As elsewhere in Asia (which Japan is a part of though it’s easier to forget than elsewhere), getting angry and shouting is seen as immature, and is never a good way to try to resolve issues – not only will not help you much, but it raising your voice might actually play against you.
It is not always easy to do so, especially when you can’t get your point across clearly because of language issues, but make sure to keep your cool, and to focus on the issue at hand and what can be done practically.
And keeping a (personal) sense of humour usually comes in handy.
Languages – Japanese (many Japanese are able to understand English to a certain extent, since it is taught in school as part of compulsory education.
You can also refer to our phrasebook and diving vocabulary here
Currency – JPY (Japanese Yen) – see current exchange rate here (no tipping necessary)
Timezone – UTC+09:00
Dial Code – +81
Electricity – 100 V / 50 Hz / 60
Power Plug Type – A, B
Japan’s nationwide emergency phone numbers are:
Internet offers in Japan are way more expensive, and people usually pay more than 50 euros a month for some sort of optic fiber plan (usually with a 2 year contract and installation fees), excluding phone offers, and there is usually some sort of data cap hidden somewhere…
Most Japanese people are not aware of this situation, because of limited access to information not in Japanese, and the usual national monopolies keeping prices high.
Service itself, internet speed and reliability for example, is also not on-par with what you would find elsewhere in Asia, especially for the prices paid, and quite a let-down for a country with such modern infrastructure and a technologically advanced image.
What this means is that internet offers for tourists and visiting travellers, usually bought/rented on arrival at the airport, will be expensive, and not as great as one would expect, especially in rural or more isolated areas…
CMAS / RSTC DIVER LEVELS METRIC / IMPERIAL CONVERSION
Diving certification cheat-sheet
The majority of Japanese dive centres will be (W) RSTC-affiliated (PADI, NAUI, SSI, SDI…)
If you are a CMAS-certified diver, and only have a CMAS certification, we strongly advise you to make sure to bring you certification card with you, as it can be difficult to justify your training level without it, since there is no real cross-federation centralised diver database accessible online.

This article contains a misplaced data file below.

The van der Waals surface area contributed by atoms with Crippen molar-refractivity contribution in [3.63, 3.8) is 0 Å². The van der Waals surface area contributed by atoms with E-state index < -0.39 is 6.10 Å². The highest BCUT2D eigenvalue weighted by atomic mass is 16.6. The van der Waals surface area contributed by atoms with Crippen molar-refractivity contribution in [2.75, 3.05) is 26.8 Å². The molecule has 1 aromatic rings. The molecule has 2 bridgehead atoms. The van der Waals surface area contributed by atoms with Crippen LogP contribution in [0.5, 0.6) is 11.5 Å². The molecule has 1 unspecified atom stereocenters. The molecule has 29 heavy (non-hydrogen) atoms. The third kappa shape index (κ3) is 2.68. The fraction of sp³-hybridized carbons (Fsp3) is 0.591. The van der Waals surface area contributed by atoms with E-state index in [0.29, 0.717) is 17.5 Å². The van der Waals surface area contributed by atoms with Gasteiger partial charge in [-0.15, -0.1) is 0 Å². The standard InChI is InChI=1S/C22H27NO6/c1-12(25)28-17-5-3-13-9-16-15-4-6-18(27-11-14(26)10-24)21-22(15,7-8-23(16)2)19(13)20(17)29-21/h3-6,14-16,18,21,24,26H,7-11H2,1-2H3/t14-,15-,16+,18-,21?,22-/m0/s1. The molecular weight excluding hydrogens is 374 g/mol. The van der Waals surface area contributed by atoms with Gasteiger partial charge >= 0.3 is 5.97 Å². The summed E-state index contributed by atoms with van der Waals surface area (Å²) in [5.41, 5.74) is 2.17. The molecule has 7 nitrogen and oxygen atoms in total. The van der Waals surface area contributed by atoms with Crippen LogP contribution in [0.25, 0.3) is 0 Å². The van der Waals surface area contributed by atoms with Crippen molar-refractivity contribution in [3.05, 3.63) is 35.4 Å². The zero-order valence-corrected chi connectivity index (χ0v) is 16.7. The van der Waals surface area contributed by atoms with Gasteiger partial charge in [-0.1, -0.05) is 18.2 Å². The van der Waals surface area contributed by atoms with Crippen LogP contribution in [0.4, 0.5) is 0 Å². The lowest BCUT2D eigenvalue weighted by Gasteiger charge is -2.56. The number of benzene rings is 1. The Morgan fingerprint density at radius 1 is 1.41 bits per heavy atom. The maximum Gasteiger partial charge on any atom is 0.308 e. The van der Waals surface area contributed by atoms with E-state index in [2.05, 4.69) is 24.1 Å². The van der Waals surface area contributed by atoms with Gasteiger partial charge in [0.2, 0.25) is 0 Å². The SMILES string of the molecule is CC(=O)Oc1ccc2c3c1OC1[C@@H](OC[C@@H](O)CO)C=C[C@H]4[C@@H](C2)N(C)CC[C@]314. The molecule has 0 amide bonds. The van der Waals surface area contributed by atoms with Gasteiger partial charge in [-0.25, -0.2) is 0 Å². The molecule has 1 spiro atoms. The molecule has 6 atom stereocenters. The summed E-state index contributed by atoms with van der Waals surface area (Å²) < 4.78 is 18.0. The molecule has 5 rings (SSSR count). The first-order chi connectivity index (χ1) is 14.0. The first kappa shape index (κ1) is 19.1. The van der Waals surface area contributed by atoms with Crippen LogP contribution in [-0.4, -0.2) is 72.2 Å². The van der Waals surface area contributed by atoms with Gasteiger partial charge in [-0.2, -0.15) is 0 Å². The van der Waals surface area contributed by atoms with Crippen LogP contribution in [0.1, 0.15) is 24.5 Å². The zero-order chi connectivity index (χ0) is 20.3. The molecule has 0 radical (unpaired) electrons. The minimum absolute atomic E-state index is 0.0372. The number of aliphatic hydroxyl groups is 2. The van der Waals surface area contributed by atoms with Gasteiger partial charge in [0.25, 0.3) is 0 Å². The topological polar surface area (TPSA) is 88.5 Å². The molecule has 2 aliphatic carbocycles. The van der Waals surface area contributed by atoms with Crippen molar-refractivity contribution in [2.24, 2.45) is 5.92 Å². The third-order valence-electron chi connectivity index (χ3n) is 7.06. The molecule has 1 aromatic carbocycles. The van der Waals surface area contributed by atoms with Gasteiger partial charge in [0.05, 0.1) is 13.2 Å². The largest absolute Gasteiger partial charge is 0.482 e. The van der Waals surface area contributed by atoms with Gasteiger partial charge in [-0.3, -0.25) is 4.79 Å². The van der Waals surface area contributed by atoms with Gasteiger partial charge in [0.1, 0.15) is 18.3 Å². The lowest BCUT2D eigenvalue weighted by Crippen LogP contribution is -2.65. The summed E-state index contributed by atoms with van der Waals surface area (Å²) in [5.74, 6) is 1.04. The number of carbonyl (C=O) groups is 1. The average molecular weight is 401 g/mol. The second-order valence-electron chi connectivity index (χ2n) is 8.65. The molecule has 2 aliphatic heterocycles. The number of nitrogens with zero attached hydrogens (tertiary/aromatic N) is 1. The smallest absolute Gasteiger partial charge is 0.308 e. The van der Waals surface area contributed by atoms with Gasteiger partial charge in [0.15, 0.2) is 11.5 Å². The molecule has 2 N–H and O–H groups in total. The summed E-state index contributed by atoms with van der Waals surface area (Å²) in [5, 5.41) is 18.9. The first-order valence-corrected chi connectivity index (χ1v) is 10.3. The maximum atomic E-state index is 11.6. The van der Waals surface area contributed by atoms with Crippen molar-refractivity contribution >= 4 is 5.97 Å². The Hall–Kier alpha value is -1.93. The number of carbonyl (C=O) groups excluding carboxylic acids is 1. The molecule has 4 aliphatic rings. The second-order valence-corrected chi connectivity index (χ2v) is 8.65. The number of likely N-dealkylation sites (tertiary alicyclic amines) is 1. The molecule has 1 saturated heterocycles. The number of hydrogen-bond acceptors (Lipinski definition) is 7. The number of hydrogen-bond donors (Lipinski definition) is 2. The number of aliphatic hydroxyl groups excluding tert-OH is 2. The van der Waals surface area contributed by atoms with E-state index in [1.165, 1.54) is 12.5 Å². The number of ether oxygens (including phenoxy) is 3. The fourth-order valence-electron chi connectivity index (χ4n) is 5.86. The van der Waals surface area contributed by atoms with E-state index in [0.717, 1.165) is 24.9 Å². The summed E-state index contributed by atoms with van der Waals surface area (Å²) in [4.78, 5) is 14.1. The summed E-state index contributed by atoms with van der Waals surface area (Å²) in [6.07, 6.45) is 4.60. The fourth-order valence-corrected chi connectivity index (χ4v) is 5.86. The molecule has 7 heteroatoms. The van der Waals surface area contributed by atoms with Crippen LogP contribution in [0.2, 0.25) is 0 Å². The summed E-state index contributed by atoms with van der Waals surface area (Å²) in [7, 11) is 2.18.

Most dive centre professionals will have no problem understanding your certification level, and the following (rough) equivalence is usually applied:
CMAS * diver > Open Water diver
CMAS ** diver > Advanced Open Water diver
CMAS *** diver / CMAS **** > Rescue or Divemaster
Instructor, supervisor, moniteur > OWSI Instructor
Obviously, this somewhat reductive, as the real training situation is much more complex, with very real differences between RSTC and CMAS standards and requirements for different levels, but does follow current ISO norms.
Metric / imperial cheat-sheet
RSTC standards are only given for training dives within a agency’s curriculum.
As such, RSTC agencies do not specify any actual depth standards for recreational, “fun diving” done outside of a training context, and simply recommend divers to stay “within the limits of their training and experience”, and not to dive deeper than 40m.
That said, one should keep in mind that, should an accident occur, the dive centre and dive professionals involved will have to be able to justify their decisions and actions, under the angle of duty of care
Which is why, in practice, most RSTC-affiliated dive centres will usually apply the following maximum depths, given for training dives in their agency standards, to actual exploration / “fun” dives:
– 18m max for an Open Water diver,
– 30m max for an Advanced Open Water diver or more, and
– access to the 30 to 40m depth range given at the discretion of the dive centre/guide and the diver, depending on their experience, comfort level and/or training.
We hope this clears up the situation, and helps to understand why we all should respect a dive centre and/or dive professional’s guidelines, even if they are seem overly conservative, and always respect all indications given in the dive briefing as well as local rules and regulations.